ORIGINAL ARTICLE

Trauma – experienţa individuală, contextul şi trasee de dezvoltare

 Trauma – individual experience, context and pathways of evolution

First published: 30 noiembrie 2022

Editorial Group: MEDICHUB MEDIA

DOI: 10.26416/Psih.71.4.2022.7327

Abstract

The current paper performs an overview of definitions given to specific concepts linked with exposure to adversity, such as: traumatic event, trauma, post-trau­ma­tic stress. Furthermore, we outline trauma as a process, as encounter of person, context and traumatic event, and what the experience of trauma represents for the person and community, on a subjective, cognitive, intra- and interpersonal systems level. Also, we address the pathways of development and evolution of the trauma for the bearing person.
 

Keywords
traumatic event, trauma, post-traumatic stress, pathways of evolution

Rezumat

Acest articol trece în revistă definiţiile furnizate de-a lungul timpului pentru unele concepte specifice asociate cu expunerea la adversităţi, precum: eveniment traumatizant, traumă, stres posttraumatic. De asemenea, articolul conceptualizează trauma ca proces, ca întâlnire dintre persoană, context şi evenimentul traumatizant, precum şi ceea ce reprezintă trauma pentru persoană şi comunitate la nivel subiectiv, cognitiv, intra- şi interpersonal şi al sistemelor sociale. De asemenea, articolul abordează potenţialele trasee de dezvoltare şi evoluţie ale persoanei purtătoare a traumei.
 

Introduction

Persons, communities and humanity as a whole share the experience of exposure to adversities. While this experience is not pathological per se(1), the person – development – event – context – timing interplay generates unique trajectories of adaptation to adversities, which in turn permeate to various extents the existence of persons and communities, from the level of daily functioning to the sense of self(2).

Since the coining of pathological consequences of exposure to adversity as post-traumatic stress disorder in 1980(3), changes in society have led to shifts in the understanding of both adverse events with traumatic potential, and detrimental effects of exposure to adversity(4). The plethora of psychological trauma studies validate their usefulness when translated into more effective and better tailored strategies of trauma management – i.e., trauma-informed practice(5).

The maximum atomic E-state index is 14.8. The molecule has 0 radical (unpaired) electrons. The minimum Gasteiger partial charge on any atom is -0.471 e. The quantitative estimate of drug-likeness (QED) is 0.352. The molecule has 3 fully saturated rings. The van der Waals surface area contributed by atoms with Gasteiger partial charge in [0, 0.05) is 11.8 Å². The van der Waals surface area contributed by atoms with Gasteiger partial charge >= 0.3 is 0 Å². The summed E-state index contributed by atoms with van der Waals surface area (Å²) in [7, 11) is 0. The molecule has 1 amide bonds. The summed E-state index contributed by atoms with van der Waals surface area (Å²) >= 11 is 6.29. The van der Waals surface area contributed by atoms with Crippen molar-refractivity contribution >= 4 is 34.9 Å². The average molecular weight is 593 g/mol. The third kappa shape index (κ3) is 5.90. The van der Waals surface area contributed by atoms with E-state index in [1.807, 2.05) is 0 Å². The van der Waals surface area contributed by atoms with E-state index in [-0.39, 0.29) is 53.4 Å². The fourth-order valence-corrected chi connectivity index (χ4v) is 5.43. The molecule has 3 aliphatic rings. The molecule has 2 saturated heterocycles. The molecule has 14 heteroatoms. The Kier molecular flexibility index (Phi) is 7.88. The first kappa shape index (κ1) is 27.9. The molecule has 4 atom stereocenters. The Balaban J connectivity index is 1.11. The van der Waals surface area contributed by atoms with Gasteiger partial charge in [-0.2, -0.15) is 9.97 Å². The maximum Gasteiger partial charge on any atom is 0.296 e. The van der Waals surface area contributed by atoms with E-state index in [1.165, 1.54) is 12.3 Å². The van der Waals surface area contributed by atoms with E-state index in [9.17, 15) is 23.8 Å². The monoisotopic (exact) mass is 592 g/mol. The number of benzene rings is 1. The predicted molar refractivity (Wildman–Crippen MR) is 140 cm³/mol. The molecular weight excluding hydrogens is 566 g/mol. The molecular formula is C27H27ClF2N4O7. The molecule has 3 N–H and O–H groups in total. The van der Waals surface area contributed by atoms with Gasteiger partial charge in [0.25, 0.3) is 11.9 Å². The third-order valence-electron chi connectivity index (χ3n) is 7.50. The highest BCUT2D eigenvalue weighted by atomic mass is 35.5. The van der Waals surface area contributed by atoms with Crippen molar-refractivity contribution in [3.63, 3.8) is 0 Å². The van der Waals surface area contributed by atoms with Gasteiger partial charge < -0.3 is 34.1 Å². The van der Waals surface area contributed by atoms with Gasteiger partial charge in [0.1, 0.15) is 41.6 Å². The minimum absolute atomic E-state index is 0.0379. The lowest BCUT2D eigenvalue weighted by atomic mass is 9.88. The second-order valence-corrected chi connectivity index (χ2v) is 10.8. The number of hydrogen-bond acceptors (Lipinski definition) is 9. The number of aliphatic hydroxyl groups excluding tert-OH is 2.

Definitions

After a brief separation, current American(6) and international(7) classifications of mental disorders operate with similar understanding and definitions of concepts related to psychological experiences of exposure to adversity. They define traumatic events as external adversities that pose a clear, pervasive threat to the person’s life, physical and psychological integrity and functioning. The newly defined complex traumatic events additionally involve repetitive, prolonged, serial exposure to extremely horrific, complex events (such as repeated child abuse, torture, slavery, genocide, organized violence), and impossibility to escape(6,7).

The exposure to traumatic events is not pathological per se(8). It occurs directly or vicariously – i.e., by witnessing others who are exposed or by exposure via media, and may affect persons and communities; the person encounters the event during a specific time in their development trajectory. Moreover, the relationship between exposure to traumatic events and subsequent mental health issues is nonlinear, not limited to psychiatric disorders directly related to specific events, and it is shaped by a multitude of factors(6-8). The term trauma encompasses a process of both objective and subjective experiences resulting from the person – development – traumatic event – context interplay(8). Post-traumatic stress disorder (PTSD) represents the patterns of psycho-physiological reactions generated by the interaction with the traumatic event with the purpose of adjustment, which become repetitive, intrusive and pervasive and affect the functioning. Complex post-traumatic stress includes the aforementioned features, and patterns of persistent, pervasive, significant impairment in self-concept and affect regulation, shame and guilt, disrupted connectedness and social relationships(6,7).